I am a firm believer in not messing with perfection and the first thing I want to do when faced with an amazing skein of hand-dyed self striping sock yarn is to knit it into a perfectly plain and splendid pair of socks.
My default, stress-free option is to work a pair of stockinette, toe-up socks using the magic loop technique and my beloved Hiya Hiya sharp circular needles. If they are socks for me (I wear a UK size 6 shoe) I work on the basis of 60st and a 2.5mm needle. My husband usually gets a 72st sock with a 3x1 rib on the foot and leg.
Teaching toe-up sock knitting is one of my favourite classes to teach and I created the Have Fun Socks pattern as a freebie. Both to accompany the class and to offer as a free Ravelry download to all those thinking of trying out the wonderful world of toe-up socks. This pattern uses a standard short row heel but - full confession time - if I am knitting for myself I nearly always opt for a Fish Lips Kiss Heel. Obviously I can't infringe copyright and reproduce the pattern myself but I urge anyone who will listen to me to spend the $1 required to obtain this fabulous pattern for themselves.
I have taught some fairly resistant toe-up sock knitters in my time and one of their chief bugbears is often the fact that a "normal" short row heel doesn't fit very well. The FLK heel overcomes a lot of these difficulties and the additional information provided within the pattern gives you all the information you need to fit socks to the most challenging of feet.
If you want to preserve the continuity of those perfect stripes you can work the heel in a contrast colour - or wind off 10g yarn from the skein before you start knitting the sock, to use for the heels. The latter option involves a certain amount of prior thought however, and when faced with the giddy excitement of a new skein of yarn I admit that I often overlook this step.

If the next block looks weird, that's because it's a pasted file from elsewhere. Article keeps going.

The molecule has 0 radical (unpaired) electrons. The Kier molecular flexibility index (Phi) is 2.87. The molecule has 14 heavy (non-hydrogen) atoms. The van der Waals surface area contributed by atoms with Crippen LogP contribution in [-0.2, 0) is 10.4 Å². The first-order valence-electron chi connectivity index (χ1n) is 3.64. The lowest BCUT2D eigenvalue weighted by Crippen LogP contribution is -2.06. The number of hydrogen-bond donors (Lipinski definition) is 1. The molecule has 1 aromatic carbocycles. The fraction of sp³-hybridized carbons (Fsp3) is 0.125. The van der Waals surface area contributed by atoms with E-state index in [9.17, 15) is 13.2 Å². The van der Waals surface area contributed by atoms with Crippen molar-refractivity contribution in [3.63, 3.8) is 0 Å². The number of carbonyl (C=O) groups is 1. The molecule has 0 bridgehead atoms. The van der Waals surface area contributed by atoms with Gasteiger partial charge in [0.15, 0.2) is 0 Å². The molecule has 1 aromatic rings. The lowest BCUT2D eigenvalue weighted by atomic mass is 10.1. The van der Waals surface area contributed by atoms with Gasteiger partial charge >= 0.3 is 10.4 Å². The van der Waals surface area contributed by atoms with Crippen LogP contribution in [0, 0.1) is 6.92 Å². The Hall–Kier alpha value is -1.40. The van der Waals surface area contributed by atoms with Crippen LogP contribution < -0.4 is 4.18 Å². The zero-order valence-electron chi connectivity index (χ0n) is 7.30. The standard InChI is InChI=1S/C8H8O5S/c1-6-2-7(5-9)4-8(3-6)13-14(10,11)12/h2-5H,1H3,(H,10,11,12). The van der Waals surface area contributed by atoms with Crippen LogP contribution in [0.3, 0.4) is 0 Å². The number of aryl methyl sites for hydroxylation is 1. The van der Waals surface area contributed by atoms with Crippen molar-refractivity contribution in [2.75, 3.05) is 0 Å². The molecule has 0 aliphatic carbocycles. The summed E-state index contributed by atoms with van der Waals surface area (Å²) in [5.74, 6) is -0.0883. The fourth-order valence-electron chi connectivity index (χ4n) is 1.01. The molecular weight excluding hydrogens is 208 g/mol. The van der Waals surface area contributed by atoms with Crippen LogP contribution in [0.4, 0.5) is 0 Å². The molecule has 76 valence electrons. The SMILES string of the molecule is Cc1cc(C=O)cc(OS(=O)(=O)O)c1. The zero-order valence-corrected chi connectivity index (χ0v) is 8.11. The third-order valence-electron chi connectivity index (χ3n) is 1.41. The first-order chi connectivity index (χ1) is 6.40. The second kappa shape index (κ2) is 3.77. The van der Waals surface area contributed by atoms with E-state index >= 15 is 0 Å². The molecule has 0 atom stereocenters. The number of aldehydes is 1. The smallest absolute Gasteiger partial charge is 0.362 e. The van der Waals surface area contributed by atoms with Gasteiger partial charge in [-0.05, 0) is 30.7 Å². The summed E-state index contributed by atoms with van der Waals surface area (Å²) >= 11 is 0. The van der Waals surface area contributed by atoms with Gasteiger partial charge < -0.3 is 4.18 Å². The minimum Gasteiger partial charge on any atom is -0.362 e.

The only exception to my winning formula is if I am travelling or otherwise out in public, and I'm not sure when to stop for the heel. If they are for me I can usually just measure (assuming my tape measure hasn't been pilfered out of my notions bag by small boys) but often I do prefer to try them on - just to make sure the heel goes in the correct place.
In the past I have tried on a sock WIP on public transport and I can attest to the fact that this will usually generate a fair number of curious (and sometimes even horrified) looks. To avoid public shame and embarrassment I now normally take the cowards way out and just continue up the leg to knit a long (13-14") tube and put in an afterthought heel.
If this thought fills you with horror - watch out for my mini tutorial on this - next week.